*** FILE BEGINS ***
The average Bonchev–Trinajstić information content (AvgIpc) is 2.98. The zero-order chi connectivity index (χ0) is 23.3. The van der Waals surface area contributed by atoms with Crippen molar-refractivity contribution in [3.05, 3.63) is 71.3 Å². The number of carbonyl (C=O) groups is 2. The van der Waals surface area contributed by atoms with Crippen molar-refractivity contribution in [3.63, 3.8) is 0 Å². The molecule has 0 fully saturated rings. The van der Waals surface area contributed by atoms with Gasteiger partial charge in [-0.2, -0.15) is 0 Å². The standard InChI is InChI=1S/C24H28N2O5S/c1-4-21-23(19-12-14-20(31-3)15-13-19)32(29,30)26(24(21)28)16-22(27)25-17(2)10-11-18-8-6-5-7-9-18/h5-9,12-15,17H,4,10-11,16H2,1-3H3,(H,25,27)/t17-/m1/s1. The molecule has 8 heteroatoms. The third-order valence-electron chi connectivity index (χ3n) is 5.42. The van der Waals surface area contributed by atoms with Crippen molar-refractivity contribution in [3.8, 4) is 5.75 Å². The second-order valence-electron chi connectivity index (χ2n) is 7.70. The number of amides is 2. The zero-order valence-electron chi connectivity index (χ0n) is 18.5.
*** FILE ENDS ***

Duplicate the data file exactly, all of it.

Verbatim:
The average Bonchev–Trinajstić information content (AvgIpc) is 2.98. The zero-order chi connectivity index (χ0) is 23.3. The van der Waals surface area contributed by atoms with Crippen molar-refractivity contribution in [3.05, 3.63) is 71.3 Å². The number of carbonyl (C=O) groups is 2. The van der Waals surface area contributed by atoms with Crippen molar-refractivity contribution in [3.63, 3.8) is 0 Å². The molecule has 0 fully saturated rings. The van der Waals surface area contributed by atoms with Gasteiger partial charge in [-0.2, -0.15) is 0 Å². The standard InChI is InChI=1S/C24H28N2O5S/c1-4-21-23(19-12-14-20(31-3)15-13-19)32(29,30)26(24(21)28)16-22(27)25-17(2)10-11-18-8-6-5-7-9-18/h5-9,12-15,17H,4,10-11,16H2,1-3H3,(H,25,27)/t17-/m1/s1. The molecule has 8 heteroatoms. The third-order valence-electron chi connectivity index (χ3n) is 5.42. The van der Waals surface area contributed by atoms with Crippen molar-refractivity contribution in [3.8, 4) is 5.75 Å². The second-order valence-electron chi connectivity index (χ2n) is 7.70. The number of amides is 2. The zero-order valence-electron chi connectivity index (χ0n) is 18.5.